We have also revised test operations and introduced other efficiencies, saving 1% on annual fuel usage in test operations.
Reduction of Aircraft Weight
A lighter aircraft can fly on less fuel and reduce CO2 emissions. The ANA Group is working to optimize the amount of water supplied to aircraft and reduce the weight of onboard equipment.
For example, we are digitizing "Wing Kingdom" and (in-flight magazine), changing the paper quality of "Sky Shop" and (shopping catalog) and reducing the number of pages, reviewing the amount of tableware and drinks installed, and removing equipment that is not used as much. In addition, by changing the manuals for pilots and cabin attendants from paper to the iPad, we were able to reduce the weight by 70%.
2.Creation of Flight Plans
Selection of Optimum Altitudes, Speed and Routes
In general, the lower the air density at high altitude, the lower the fuel consumption. Excessive speed increases fuel consumption. The weather conditions, routes that optimize fuel may vary from day to day. Pilots and dispatchers make flight plans for each flight, checking all types of information for each flight by selecting the optimum altitude, speed and route. Also, if a pilot operates multiple flights per day such as domestic routes, the next flight’s information is sent to the pilot's iPad between flights and recreate the flight plan using the latest information.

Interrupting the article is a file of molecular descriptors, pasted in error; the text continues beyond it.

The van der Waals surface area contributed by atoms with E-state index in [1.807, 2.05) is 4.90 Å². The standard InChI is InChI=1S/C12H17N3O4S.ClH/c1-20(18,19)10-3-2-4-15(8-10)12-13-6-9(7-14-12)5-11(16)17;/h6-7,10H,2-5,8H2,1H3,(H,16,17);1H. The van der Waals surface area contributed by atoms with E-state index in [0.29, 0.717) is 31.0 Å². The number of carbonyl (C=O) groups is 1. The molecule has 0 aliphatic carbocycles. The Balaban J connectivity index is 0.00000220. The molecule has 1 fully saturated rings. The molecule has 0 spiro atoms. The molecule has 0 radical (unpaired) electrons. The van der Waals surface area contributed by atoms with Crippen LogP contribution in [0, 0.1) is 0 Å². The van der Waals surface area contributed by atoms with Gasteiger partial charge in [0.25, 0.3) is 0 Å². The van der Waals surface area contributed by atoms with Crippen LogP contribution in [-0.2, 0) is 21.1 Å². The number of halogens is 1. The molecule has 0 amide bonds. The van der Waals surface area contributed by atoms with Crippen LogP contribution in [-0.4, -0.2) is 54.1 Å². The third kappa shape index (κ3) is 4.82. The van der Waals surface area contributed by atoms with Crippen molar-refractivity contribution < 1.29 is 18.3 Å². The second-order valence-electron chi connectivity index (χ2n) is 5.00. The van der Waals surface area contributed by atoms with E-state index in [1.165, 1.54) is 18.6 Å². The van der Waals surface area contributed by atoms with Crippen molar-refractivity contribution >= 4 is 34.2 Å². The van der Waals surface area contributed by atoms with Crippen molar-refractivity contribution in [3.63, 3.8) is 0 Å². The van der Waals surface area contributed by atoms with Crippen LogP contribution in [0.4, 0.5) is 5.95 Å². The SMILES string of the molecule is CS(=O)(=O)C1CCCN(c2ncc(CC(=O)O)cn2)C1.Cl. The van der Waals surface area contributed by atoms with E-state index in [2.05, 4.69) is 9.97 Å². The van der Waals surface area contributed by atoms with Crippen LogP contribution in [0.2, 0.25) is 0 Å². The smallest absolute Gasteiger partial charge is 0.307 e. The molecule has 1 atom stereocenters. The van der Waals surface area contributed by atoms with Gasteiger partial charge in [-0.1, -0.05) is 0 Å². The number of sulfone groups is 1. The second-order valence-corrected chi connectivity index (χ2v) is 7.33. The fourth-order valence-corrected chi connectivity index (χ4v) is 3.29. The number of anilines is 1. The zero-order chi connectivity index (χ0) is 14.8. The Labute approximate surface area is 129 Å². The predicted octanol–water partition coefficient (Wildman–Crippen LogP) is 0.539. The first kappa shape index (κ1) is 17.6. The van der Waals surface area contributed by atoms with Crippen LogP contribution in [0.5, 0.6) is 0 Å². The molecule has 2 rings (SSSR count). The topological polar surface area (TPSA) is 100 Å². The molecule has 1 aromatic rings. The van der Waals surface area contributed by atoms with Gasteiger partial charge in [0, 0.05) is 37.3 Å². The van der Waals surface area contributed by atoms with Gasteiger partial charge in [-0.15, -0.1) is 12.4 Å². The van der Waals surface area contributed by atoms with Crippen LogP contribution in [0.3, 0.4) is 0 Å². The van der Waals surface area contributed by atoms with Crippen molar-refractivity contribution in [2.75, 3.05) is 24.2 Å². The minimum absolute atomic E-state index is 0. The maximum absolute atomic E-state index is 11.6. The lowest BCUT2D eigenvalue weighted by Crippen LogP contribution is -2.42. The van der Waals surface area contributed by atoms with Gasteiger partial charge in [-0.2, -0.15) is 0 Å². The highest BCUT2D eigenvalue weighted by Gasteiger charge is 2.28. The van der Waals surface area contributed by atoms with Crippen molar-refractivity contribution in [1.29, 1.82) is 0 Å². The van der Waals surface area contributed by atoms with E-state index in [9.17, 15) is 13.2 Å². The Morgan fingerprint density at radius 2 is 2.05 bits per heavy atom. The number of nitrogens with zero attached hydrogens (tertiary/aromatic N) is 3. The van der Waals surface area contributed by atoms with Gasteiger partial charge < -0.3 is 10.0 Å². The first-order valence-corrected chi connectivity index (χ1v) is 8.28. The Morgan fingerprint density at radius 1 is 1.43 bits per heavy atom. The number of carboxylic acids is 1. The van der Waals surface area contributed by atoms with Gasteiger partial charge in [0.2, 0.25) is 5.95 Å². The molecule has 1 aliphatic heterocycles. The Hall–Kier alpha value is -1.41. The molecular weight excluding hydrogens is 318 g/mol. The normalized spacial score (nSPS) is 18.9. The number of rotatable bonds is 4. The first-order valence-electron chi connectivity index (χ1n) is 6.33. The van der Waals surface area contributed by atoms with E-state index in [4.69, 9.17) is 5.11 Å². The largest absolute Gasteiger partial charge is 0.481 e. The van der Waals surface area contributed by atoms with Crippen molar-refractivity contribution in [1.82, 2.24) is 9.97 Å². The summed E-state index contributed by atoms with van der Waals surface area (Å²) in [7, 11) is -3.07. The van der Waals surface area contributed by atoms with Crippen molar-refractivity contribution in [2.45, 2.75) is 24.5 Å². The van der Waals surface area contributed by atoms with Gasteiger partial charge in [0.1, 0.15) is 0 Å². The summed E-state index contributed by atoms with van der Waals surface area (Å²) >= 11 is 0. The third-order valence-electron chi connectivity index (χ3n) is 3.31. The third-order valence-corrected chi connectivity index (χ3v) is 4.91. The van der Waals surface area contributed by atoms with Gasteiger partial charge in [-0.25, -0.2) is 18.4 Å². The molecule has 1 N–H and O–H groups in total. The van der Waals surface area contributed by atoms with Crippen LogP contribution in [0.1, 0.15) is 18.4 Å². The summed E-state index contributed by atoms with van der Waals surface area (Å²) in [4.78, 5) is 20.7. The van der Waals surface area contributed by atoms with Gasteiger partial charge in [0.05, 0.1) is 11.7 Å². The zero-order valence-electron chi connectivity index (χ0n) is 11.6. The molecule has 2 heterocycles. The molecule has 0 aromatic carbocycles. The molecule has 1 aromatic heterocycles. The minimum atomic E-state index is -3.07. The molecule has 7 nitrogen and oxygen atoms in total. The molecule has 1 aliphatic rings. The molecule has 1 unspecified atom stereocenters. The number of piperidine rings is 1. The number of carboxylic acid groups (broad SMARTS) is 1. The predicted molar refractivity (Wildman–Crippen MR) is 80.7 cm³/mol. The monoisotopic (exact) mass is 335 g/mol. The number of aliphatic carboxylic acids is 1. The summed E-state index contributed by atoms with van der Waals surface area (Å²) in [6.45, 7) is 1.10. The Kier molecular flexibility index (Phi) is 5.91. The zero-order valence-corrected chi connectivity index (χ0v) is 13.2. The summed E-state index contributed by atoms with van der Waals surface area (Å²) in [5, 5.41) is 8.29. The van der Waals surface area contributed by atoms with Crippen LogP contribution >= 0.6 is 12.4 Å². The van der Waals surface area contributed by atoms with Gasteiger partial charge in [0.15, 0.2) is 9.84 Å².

3.While parking Aircraft
Reducing the Time of Auxiliary Power Unit (APU) Usage
In addition to the main engine on the wing, the aircraft is equipped with another jet engine called APU (auxiliary power unit) at the tail end. APU is responsible for the "compressed air" used for the operation of the main engine and air conditioning equipment at the time of departure, as well as the "Electric" required on the ground before the main engine starts. APU operation requires fuel and emits CO2. Instead of using an APU while parked on the ground, we connect GPUs (Ground Power Unit), which can supply power and air conditioning from the ground, to the aircraft, and we are working to shorten APU use time, thereby contributing to CO2 emissions reduction.